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    Author(s): Andrew J. Shirk; Martin G. RaphaelSamuel A. Cushman
    Date: 2014
    Source: Ecological Applications. 24(6): 1434-1444.
    Publication Series: Scientific Journal (JRNL)
    Station: Pacific Northwest Research Station
    PDF: Download Publication  (394.56 KB)


    Behavioral and genetic adaptations to spatiotemporal variation in habitat conditions allow species to maximize their biogeographic range and persist over time in dynamic environments. An understanding of these local adaptations can be used to guide management and conservation of populations over broad extents encompassing diverse habitats. This understanding is often achieved by identifying covariates related to species' occurrence in multiple independent studies conducted in relevant habitats and seasons. However, synthesis across studies is made difficult by differences in the model covariates evaluated and analytical frameworks employed. Furthermore, inferences may be confounded by spatiotemporal variation in which habitat attributes are limiting to the species' ecological requirements. In this study, we sought to quantify spatiotemporal variation in resource selection by the American marten (Martes Americana) in forest ecosystems of the Pacific Northwest, USA. We developed resource selection functions for both summer and winter based on occurrence data collected in mesic and xeric forest habitats. Use of a consistent analytical framework facilitated comparisons. Habitat attributes predicting marten occurrence differed strongly between the two study areas, but not between seasons. Moreover, the spatial scale over which covariates were calculated greatly influenced their predictive power. In the mesic environment, marten resource selection was strongly tied to riparian habitats, whereas in the xeric environment, marten responded primarily to canopy cover and forest fragmentation. These differences in covariates associated with marten occurrence reflect differences in which factors were limiting to marten ecology in each study area, as well as local adaptations to habitat variability. Our results highlight the benefit of controlled metareplication studies in which analyses of multiple study areas and seasons at varying spatial scales are integrated into a single framework.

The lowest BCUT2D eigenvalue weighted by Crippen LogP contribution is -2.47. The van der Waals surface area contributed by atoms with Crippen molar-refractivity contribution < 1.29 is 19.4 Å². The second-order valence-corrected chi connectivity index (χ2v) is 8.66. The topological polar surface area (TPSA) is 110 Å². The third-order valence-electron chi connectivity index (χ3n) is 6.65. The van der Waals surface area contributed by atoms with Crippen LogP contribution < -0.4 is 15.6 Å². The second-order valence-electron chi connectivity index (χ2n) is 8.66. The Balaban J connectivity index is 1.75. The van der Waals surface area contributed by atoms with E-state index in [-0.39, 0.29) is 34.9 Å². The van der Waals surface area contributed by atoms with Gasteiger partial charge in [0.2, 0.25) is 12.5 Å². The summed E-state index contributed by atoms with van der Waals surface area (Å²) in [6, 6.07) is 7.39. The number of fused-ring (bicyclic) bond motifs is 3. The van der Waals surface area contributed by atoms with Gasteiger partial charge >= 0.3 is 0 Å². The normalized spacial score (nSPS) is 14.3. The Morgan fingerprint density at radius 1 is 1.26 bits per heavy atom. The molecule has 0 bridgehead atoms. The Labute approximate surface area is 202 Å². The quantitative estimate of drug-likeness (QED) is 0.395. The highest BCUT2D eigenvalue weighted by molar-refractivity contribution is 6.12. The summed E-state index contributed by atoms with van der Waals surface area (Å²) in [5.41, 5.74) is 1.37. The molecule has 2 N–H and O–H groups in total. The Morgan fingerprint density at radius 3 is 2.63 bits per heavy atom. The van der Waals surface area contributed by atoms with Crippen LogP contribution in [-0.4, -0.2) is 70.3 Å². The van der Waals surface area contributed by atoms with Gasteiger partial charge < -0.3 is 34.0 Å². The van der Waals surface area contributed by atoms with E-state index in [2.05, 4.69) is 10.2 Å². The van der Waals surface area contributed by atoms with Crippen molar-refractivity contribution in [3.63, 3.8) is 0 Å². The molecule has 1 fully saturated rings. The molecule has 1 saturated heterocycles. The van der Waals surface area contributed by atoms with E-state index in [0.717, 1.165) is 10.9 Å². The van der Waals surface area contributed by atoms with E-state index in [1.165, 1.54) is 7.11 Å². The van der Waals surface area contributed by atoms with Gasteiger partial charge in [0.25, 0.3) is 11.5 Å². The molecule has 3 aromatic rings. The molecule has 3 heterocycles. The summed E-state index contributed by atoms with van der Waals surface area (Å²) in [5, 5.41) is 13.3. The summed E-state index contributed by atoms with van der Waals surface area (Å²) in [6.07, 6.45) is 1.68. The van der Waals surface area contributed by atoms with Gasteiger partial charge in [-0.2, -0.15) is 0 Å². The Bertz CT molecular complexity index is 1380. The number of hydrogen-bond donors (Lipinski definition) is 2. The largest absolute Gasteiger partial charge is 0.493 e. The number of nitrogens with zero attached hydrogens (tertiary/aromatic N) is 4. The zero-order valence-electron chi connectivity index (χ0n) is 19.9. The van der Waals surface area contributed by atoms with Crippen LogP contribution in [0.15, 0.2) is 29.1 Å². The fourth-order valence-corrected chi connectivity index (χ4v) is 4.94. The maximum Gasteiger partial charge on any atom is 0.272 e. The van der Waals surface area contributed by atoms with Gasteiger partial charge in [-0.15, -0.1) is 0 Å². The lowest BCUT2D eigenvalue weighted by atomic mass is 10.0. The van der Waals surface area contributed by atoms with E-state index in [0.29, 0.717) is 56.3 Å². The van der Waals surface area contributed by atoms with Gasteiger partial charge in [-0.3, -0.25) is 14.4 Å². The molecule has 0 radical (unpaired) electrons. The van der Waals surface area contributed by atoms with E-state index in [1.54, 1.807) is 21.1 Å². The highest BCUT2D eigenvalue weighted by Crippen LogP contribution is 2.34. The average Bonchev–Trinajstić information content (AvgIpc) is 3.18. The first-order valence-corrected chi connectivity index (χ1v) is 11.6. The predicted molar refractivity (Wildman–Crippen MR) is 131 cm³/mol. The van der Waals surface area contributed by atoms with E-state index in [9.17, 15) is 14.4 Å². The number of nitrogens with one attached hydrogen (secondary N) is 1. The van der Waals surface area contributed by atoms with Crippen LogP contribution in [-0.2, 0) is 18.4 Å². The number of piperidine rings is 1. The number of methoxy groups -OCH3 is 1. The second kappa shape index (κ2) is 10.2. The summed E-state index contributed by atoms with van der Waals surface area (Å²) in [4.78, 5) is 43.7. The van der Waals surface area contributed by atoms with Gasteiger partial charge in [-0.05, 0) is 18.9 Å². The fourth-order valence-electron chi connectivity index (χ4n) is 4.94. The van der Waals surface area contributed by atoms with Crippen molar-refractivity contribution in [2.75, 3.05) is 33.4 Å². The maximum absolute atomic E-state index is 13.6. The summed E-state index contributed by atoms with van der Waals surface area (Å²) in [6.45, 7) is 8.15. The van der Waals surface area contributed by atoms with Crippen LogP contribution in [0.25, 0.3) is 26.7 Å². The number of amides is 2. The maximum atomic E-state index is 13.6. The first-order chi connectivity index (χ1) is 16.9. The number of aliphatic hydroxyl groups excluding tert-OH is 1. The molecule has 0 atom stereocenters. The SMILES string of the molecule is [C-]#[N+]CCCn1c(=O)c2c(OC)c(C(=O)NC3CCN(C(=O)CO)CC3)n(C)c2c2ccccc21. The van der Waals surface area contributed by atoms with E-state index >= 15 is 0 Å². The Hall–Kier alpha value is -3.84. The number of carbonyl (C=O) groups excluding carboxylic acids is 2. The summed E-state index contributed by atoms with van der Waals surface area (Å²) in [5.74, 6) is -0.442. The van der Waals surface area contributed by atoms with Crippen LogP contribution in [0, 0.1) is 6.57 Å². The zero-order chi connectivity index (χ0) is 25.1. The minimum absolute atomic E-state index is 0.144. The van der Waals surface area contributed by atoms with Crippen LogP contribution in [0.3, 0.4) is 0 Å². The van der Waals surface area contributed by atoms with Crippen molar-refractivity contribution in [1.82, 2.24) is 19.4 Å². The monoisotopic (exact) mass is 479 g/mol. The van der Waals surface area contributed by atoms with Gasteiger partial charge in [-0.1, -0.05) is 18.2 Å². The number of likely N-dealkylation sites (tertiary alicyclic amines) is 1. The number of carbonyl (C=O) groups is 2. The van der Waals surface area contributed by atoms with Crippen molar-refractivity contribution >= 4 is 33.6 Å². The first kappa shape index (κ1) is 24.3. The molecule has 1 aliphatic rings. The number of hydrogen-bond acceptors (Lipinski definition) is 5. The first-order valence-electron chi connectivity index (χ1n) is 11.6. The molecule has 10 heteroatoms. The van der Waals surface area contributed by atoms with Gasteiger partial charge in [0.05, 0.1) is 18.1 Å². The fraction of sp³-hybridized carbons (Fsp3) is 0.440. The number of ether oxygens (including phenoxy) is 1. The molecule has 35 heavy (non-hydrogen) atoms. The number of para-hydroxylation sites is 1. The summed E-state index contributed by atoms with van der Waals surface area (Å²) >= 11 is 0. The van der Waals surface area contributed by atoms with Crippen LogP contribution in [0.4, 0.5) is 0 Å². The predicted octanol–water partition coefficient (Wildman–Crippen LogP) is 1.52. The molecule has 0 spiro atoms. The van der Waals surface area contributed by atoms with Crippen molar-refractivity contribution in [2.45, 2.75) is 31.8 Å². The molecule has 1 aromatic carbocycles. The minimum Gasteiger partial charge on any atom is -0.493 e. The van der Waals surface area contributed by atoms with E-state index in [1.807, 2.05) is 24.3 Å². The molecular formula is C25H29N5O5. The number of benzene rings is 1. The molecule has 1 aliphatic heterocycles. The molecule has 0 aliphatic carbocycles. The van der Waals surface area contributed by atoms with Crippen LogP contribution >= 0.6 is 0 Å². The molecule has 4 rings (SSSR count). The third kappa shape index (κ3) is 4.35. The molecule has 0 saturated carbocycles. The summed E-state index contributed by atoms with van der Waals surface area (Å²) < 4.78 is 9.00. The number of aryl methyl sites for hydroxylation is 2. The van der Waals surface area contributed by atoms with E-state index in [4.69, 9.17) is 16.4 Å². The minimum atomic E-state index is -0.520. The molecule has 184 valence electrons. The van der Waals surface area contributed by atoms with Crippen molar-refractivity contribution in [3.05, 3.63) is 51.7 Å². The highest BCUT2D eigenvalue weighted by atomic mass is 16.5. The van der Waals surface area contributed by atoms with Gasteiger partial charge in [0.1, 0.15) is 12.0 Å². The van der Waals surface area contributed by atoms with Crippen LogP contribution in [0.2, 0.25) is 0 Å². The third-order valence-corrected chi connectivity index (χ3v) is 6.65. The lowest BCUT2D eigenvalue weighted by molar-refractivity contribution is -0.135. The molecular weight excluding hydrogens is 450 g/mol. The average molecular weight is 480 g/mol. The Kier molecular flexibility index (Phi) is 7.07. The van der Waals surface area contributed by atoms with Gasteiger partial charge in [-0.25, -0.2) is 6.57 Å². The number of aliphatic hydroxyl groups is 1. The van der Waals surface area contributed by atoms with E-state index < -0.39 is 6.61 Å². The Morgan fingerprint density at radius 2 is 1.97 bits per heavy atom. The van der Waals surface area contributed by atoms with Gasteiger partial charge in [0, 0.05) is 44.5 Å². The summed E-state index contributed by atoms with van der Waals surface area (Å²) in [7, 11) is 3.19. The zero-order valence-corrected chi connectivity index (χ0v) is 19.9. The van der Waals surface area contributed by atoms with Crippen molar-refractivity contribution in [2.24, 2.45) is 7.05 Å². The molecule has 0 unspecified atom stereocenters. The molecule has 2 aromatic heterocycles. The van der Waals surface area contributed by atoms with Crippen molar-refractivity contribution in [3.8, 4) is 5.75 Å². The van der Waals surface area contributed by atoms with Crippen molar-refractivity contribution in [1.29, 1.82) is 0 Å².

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    Shirk, Andrew J.; Raphael, Martin G.; Cushman, Samuel A. 2014. Spatiotemporal variation in resource selection: Insights from the American marten (Martes americana). Ecological Applications. 24(6): 1434-1444.


    American marten, canopy cover, forest fragmentation, limiting factor, Martes americana, mesic vs. xeric habitat, meta-replication, Pacific Northwest, USA, resource selection function, riparian habitat, scale

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